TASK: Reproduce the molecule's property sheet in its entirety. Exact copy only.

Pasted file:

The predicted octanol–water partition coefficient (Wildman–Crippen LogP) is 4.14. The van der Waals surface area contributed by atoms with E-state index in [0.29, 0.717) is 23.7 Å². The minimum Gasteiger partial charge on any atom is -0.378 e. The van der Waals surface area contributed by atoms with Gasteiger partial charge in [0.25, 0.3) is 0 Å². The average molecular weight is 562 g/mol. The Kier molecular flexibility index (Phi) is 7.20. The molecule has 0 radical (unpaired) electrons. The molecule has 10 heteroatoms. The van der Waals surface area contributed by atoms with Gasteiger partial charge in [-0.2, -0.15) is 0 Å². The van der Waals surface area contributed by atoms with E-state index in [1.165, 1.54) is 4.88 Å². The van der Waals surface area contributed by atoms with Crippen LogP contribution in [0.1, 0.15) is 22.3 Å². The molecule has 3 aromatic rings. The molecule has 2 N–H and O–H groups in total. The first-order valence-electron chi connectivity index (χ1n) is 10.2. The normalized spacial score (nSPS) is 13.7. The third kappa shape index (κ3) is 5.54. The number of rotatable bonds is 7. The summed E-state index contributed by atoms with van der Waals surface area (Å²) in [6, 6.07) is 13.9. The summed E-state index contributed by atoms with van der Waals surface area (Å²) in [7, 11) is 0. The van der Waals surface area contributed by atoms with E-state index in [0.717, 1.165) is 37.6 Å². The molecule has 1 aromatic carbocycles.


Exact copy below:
The predicted octanol–water partition coefficient (Wildman–Crippen LogP) is 4.14. The van der Waals surface area contributed by atoms with E-state index in [0.29, 0.717) is 23.7 Å². The minimum Gasteiger partial charge on any atom is -0.378 e. The van der Waals surface area contributed by atoms with Gasteiger partial charge in [0.25, 0.3) is 0 Å². The average molecular weight is 562 g/mol. The Kier molecular flexibility index (Phi) is 7.20. The molecule has 0 radical (unpaired) electrons. The molecule has 10 heteroatoms. The van der Waals surface area contributed by atoms with Gasteiger partial charge in [-0.2, -0.15) is 0 Å². The van der Waals surface area contributed by atoms with E-state index in [1.165, 1.54) is 4.88 Å². The van der Waals surface area contributed by atoms with Crippen LogP contribution in [0.1, 0.15) is 22.3 Å². The molecule has 3 aromatic rings. The molecule has 2 N–H and O–H groups in total. The first-order valence-electron chi connectivity index (χ1n) is 10.2. The normalized spacial score (nSPS) is 13.7. The third kappa shape index (κ3) is 5.54. The number of rotatable bonds is 7. The summed E-state index contributed by atoms with van der Waals surface area (Å²) in [6, 6.07) is 13.9. The summed E-state index contributed by atoms with van der Waals surface area (Å²) in [7, 11) is 0. The van der Waals surface area contributed by atoms with E-state index in [0.717, 1.165) is 37.6 Å². The molecule has 1 aromatic carbocycles.